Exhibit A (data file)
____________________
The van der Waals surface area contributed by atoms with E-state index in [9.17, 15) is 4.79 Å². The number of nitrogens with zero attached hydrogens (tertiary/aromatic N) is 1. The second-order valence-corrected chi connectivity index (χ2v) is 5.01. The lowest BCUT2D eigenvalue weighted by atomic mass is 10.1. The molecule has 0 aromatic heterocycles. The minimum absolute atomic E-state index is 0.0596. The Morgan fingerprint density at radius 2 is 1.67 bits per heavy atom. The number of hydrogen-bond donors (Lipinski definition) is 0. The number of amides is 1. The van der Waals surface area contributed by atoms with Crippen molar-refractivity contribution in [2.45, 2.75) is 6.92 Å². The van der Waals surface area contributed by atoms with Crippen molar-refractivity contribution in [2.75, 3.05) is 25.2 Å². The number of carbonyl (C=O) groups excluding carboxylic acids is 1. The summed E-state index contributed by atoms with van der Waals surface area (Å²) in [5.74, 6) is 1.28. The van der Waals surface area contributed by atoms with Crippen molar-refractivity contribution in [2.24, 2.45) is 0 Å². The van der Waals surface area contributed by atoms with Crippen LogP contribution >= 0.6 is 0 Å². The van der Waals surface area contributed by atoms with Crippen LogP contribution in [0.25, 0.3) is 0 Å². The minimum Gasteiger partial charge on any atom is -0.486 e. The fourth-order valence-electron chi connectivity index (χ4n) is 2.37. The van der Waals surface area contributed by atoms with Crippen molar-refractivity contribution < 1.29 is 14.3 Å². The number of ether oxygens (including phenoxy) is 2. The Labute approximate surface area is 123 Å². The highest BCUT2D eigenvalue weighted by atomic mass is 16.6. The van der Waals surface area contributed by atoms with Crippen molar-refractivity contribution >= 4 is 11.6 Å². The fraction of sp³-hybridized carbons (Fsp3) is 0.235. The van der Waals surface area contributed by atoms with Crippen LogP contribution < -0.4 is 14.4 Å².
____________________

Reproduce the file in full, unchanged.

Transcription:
The van der Waals surface area contributed by atoms with E-state index in [9.17, 15) is 4.79 Å². The number of nitrogens with zero attached hydrogens (tertiary/aromatic N) is 1. The second-order valence-corrected chi connectivity index (χ2v) is 5.01. The lowest BCUT2D eigenvalue weighted by atomic mass is 10.1. The molecule has 0 aromatic heterocycles. The minimum absolute atomic E-state index is 0.0596. The Morgan fingerprint density at radius 2 is 1.67 bits per heavy atom. The number of hydrogen-bond donors (Lipinski definition) is 0. The number of amides is 1. The van der Waals surface area contributed by atoms with Crippen molar-refractivity contribution in [2.45, 2.75) is 6.92 Å². The van der Waals surface area contributed by atoms with Crippen molar-refractivity contribution in [2.75, 3.05) is 25.2 Å². The number of carbonyl (C=O) groups excluding carboxylic acids is 1. The summed E-state index contributed by atoms with van der Waals surface area (Å²) in [5.74, 6) is 1.28. The van der Waals surface area contributed by atoms with Crippen molar-refractivity contribution in [2.24, 2.45) is 0 Å². The van der Waals surface area contributed by atoms with Crippen LogP contribution >= 0.6 is 0 Å². The van der Waals surface area contributed by atoms with Crippen LogP contribution in [0.25, 0.3) is 0 Å². The minimum Gasteiger partial charge on any atom is -0.486 e. The fourth-order valence-electron chi connectivity index (χ4n) is 2.37. The van der Waals surface area contributed by atoms with Crippen molar-refractivity contribution < 1.29 is 14.3 Å². The number of ether oxygens (including phenoxy) is 2. The Labute approximate surface area is 123 Å². The highest BCUT2D eigenvalue weighted by atomic mass is 16.6. The van der Waals surface area contributed by atoms with Crippen molar-refractivity contribution >= 4 is 11.6 Å². The fraction of sp³-hybridized carbons (Fsp3) is 0.235. The van der Waals surface area contributed by atoms with Crippen LogP contribution < -0.4 is 14.4 Å².